Monday, 17 December 2018

Review: Father of the Bride

ANYONE who has been remotely connected with organising a wedding will sympathise with the Banks family, whose daughter Kay (Evelyn

ANYONE who has been remotely connected with organising a wedding will sympathise with the Banks family, whose daughter Kay (Evelyn Adams) casually announces she and her boyfriend Buckley are intending to get married.

Caroline Francke’s timeless comedy is set in the New England home of Stanley and Elly Banks in 1954, but its plot has just as much relevance today, and struck a chord with many of the audience on the first night, if the laughter was anything to go by.

The happy couple seems to be firmly set on a small wedding, much to the delight of the bride’s father Stanley (brilliantly played by Steven Pinder) because he can see the dollar signs mounting before his eyes.

His wife, Elly (Rachel Fielding) does her best to keep everyone calm, but at the same time is busy trying to fulfil her ambition of seeing her only daughter as a blushing bride. Needless to say, after mother, daughter and both families have had their input the occasion grows into a major social function, with Stanley becoming more distraught at every new development.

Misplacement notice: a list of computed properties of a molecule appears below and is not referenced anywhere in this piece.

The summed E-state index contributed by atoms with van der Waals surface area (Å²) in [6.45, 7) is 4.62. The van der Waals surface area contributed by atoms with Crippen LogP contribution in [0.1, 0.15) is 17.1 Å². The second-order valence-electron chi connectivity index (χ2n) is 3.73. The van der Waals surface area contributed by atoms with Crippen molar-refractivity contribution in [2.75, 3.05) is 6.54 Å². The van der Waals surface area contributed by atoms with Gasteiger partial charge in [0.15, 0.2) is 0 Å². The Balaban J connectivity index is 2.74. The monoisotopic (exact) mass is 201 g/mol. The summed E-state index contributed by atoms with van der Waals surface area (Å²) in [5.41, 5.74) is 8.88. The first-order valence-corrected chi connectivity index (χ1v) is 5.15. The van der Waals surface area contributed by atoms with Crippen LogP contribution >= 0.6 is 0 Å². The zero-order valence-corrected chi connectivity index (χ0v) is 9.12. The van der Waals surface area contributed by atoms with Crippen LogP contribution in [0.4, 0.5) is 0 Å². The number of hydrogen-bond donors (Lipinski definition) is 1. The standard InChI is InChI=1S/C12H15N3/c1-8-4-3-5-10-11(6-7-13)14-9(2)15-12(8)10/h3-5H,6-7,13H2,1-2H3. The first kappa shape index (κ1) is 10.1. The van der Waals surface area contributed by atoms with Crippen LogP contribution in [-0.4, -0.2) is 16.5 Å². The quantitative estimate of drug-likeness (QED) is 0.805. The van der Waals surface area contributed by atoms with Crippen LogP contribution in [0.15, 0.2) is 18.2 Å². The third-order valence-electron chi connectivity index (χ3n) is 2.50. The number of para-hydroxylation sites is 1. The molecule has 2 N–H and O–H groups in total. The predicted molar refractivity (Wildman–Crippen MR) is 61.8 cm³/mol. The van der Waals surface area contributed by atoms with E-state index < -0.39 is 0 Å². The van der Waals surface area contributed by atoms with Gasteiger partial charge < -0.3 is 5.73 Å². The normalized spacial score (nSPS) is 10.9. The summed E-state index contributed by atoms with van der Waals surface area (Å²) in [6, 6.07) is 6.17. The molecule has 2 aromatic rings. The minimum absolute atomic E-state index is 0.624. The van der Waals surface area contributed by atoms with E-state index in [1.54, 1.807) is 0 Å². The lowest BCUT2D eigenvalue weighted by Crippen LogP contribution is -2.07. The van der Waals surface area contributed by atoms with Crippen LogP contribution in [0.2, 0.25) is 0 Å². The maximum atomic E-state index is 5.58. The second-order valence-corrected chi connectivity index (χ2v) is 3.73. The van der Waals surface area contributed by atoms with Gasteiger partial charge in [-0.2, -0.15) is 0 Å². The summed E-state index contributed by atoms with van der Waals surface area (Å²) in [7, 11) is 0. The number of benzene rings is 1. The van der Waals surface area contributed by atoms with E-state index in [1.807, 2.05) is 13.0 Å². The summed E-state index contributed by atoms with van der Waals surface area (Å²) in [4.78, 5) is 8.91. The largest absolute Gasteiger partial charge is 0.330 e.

By the time the caterers and outlandish wedding planner (Harry Gostelow) have moved in, Stanley is resigned to being carried along on a wave of hefty spending.

This is an evening that takes you on a merry journey through family relationships at all levels, both at times of stress and joy, and is one of the funniest plays you could wish to see.

Steven Pinder’s portrayal of the hapless father of the bride gives sheer enjoyment from first to last, and you can guarantee there were more than a few fathers of brides in the audience who identified with him.

Continues at the Mill at Sonning Theatre until July 21. Box office: 0118 969 8000 or visit www.millatsonning.com

Mary Scriven

Father Of The Bride, Mill at Sonning Theatre, Thursday, May 23



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